Maybe it’s not so easy standing in for Vilanova or Cody
Kilkenny and Barcelona find their seasons running in a curiously parallel fashion
Brian Cody has been temporarily sidelines from the sidelines.
In the Nou Camp on Saturday night, Cesc Fabregas filled out his blue and red Barcelona shirt far better than he’d been doing for the longest time. With six minutes left on the clock against a Levante defence whose iron will had kept the no-Messi Barca at bay all night, Fabregas at last found a square foot of space near the penalty spot. The ball from Alexis Sanchis was on the heavy side of crisp but with the kind of touch would have trapped a kid’s Fairy Liquid bubble without popping it, Fabregas soft-shoed the room he needed to ping a low shot into the bottom corner for a 1-0 win.
Long-term, it was probably a more important goal for Fabregas than it was for Barcelona. Their record-breaking start to the season – 18 wins and a draw from their first 19 games – has left them with not so much a cushion as a 100 per cent Egyptian Cotton Eiderdown St Geneve. That’s the world’s most expensive commercial pillow. Although quite what a non-commercial pillow would be used for or indeed by whom will have to remain unexplored, at least here.
No, this column will be about Brian Cody. Eventually. For now it is about Barcelona, the parallels between whose season and that of Kilkenny’s grow ever more uncanny. While it may not be so unusual for a side to temporarily lose its manager with a health issue midway through a campaign, it can’t have happened too often in exactly this combination. Not to the best team in the country, not with one of the sport’s Mount Rushmore players missing for some of it as well. For Kilkenny, Cody and Shefflin read Barca, Vilanova and Messi.
Tito Vilanova is back in the Barcelona dug-out now after three months of chemo, radiotherapy and rest to treat the cancer in his throat. Barcelona got by in his absence but there’s getting by and there’s getting by. While their lead at the top of La Liga was never remotely threatened, they did go through what passes for a rocky spell around February and early March, a run that included back-to-back defeats to Real Madrid and the 2-0 Champions League loss to AC Milan.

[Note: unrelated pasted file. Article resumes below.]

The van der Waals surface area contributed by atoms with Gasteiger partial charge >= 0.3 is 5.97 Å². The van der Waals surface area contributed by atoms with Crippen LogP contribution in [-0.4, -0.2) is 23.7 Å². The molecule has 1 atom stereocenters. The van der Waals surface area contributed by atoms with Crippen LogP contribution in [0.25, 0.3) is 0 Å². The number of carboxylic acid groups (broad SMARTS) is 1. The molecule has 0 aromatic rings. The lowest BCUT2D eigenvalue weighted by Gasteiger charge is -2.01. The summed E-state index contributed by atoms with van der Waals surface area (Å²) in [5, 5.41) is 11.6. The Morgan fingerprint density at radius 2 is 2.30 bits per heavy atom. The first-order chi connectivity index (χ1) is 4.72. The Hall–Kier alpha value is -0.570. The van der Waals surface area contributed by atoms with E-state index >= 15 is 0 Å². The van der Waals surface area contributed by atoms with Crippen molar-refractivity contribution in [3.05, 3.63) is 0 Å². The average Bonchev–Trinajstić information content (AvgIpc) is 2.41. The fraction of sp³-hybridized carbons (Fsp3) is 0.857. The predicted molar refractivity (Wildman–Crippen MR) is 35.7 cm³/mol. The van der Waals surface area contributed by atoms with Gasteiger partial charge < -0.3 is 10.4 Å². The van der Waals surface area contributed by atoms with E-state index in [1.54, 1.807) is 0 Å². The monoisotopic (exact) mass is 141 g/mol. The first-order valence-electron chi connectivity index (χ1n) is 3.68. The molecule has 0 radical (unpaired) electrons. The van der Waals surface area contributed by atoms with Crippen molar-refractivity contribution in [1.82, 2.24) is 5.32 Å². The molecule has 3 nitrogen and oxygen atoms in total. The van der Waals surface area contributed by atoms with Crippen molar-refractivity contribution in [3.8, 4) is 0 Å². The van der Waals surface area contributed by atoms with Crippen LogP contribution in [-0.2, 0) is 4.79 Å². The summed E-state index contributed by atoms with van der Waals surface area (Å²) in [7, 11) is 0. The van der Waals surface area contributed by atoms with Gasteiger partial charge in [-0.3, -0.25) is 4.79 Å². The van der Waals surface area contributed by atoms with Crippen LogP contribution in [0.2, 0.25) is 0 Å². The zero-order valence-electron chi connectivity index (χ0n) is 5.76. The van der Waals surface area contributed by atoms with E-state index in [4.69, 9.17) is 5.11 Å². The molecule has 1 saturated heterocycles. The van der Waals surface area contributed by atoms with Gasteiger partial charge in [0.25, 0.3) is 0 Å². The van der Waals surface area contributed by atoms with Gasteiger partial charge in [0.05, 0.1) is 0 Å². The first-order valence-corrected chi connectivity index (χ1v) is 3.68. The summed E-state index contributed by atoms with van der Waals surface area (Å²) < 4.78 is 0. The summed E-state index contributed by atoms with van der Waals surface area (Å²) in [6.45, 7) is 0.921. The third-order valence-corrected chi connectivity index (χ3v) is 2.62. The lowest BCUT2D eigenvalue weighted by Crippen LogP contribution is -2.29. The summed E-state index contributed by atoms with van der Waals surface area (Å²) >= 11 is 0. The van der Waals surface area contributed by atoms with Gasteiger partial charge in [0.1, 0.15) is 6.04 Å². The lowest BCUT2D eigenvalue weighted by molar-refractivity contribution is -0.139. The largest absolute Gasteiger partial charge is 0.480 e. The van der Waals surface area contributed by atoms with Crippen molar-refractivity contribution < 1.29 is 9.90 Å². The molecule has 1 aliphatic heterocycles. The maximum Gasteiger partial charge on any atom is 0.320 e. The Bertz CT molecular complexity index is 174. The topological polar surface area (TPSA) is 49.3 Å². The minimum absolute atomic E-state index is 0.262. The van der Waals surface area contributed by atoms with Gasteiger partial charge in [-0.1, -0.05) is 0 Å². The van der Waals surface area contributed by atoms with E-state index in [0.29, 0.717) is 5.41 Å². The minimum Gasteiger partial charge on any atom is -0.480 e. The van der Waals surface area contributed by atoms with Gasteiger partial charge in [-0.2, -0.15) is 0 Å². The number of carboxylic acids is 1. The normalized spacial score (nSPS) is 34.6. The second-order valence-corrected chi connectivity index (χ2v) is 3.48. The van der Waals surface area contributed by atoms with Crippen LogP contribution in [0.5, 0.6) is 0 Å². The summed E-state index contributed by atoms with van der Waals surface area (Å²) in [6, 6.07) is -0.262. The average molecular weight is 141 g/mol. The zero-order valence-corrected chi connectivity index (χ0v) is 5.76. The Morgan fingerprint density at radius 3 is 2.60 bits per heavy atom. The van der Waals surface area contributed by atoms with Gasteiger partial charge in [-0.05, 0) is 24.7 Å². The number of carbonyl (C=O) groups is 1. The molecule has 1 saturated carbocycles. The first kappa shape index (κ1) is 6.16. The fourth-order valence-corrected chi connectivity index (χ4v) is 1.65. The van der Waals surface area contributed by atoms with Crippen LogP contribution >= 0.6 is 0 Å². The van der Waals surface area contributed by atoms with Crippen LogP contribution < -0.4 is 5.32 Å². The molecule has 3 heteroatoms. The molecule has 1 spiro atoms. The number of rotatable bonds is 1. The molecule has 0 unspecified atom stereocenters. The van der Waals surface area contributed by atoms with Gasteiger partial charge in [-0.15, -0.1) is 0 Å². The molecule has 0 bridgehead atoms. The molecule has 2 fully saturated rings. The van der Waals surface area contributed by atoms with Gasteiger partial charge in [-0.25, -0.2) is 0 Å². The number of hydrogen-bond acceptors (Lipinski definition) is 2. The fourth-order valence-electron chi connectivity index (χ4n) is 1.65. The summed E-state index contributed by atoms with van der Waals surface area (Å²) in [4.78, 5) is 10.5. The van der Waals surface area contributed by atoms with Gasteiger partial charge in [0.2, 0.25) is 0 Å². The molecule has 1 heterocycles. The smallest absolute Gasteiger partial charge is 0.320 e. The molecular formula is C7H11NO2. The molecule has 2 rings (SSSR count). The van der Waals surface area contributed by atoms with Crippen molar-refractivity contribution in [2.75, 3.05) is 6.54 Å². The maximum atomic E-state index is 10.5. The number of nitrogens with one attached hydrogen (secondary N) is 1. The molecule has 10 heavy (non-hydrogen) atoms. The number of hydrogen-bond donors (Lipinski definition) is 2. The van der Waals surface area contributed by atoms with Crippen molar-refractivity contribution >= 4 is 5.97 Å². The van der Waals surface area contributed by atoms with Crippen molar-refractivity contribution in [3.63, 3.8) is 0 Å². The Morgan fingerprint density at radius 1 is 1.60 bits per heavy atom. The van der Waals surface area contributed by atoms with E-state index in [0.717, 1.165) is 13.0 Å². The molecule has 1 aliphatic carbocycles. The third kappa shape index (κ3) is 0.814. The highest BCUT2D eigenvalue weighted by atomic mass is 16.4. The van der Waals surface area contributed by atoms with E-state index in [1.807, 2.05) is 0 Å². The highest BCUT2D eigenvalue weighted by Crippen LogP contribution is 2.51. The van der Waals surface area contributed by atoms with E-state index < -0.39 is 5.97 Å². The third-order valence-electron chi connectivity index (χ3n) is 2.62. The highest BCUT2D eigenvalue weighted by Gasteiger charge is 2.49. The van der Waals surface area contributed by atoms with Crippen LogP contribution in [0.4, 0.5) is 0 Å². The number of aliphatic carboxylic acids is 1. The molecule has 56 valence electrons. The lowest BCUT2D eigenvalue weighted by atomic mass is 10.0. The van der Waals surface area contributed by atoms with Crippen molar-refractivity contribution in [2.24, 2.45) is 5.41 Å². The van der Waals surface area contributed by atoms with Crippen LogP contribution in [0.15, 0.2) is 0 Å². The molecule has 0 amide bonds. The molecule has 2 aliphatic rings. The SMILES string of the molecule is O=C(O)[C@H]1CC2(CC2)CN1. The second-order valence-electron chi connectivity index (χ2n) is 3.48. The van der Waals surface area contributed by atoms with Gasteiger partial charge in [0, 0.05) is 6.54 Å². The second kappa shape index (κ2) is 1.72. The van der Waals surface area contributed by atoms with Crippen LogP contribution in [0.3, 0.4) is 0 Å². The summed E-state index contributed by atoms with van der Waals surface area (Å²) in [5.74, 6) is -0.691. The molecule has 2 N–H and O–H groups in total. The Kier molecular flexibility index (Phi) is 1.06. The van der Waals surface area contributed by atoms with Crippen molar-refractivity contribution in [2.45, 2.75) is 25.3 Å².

People are decent on the whole and cancer’s grim drain is a secret to very few. And so normal human empathy prevented any over-zealous questioning of Jordi Roura, Vilanova’s stand-in. Or at least it did up until that point. But the prospect of going out of the Champions League – especially when Madrid were still in with a chance of rounding out Jose Mourinho’s reign with his third win in the competition – broke the dam.
Jordi Roura’s credentials had never really been examined before. Suddenly it became far more relevant that his last experience as a head coach had seen him fired as his team got relegated from the third tier of Spanish football. When his time at Barcelona was picked over, it was pointed out that his main job under Pep Guardiola was opposition research. Now he was the one telling Messi, Xavi, Iniesta and the rest what to do.
It was interesting to watch at the time and well worth delving back into now with Kilkenny in mind. The club stood by their man but still put out story after story to mollify supporters. They let it be known that Vilanova was still involved, was watching matches and training sessions from his hospital bed in New York, even giving team talks occasionally by video link. At one stage, Barcelona president Sandro Rosell was compelled to admit that Vilanova’s absence was having an effect. “The experts say that after 30 days of a leader’s absence, there is a drop in performance,” conceded Rosell.
Hard though it is to imagine that sort of chat escaping the lips of Ned Quinn over the coming months, we can assume that any and all Kilkenny missteps in that time will be seen through the prism of Cody’s absence. Martin Fogarty and Mick Dempsey didn’t ask for stretch of miles in Cody’s shoes but now they face a league final against a Tipperary team playing with their tails up and their wrists loose. They don’t know when Cody will be back, they don’t know when they'll be able to throw Shefflin a jersey.
For now all they know is that they’re the ones charge with keeping the show rolling. They’re an enjoyable double-act to look at, if nothing else. Where Cody prowls up and down the line, plugged into the action as if by mains, Fogarty and Dempsey stood in the one spot for the afternoon yesterday and looked for all the world like a couple of workmen guarding a hole in the ground. If they’re overwhelmed by the responsibility suddenly thrust upon them, they’re doing a fine job keeping it together.
They might only be doing this for a couple of weeks, they might end up with the job for a few months. Everything is indefinite just now. All we know for sure is that there will be tougher days ahead.
Barcelona overturned that 0-2 deficit to get past Milan and Roura handed Barca back to Vilanova in reasonable shape. But the theory that had gained ground early in his reign to the effect that this Barca team didn’t need a coach was well and truly shown up for the canard it was by the end.
Kilkenny’s players showed yesterday that they don't need Cody rubbing his hands on the sideline to make them work hard and locate their ruthless streak. But it won't be this straightforward next time out. Then and then only will we see what difference Cody’s absence makes.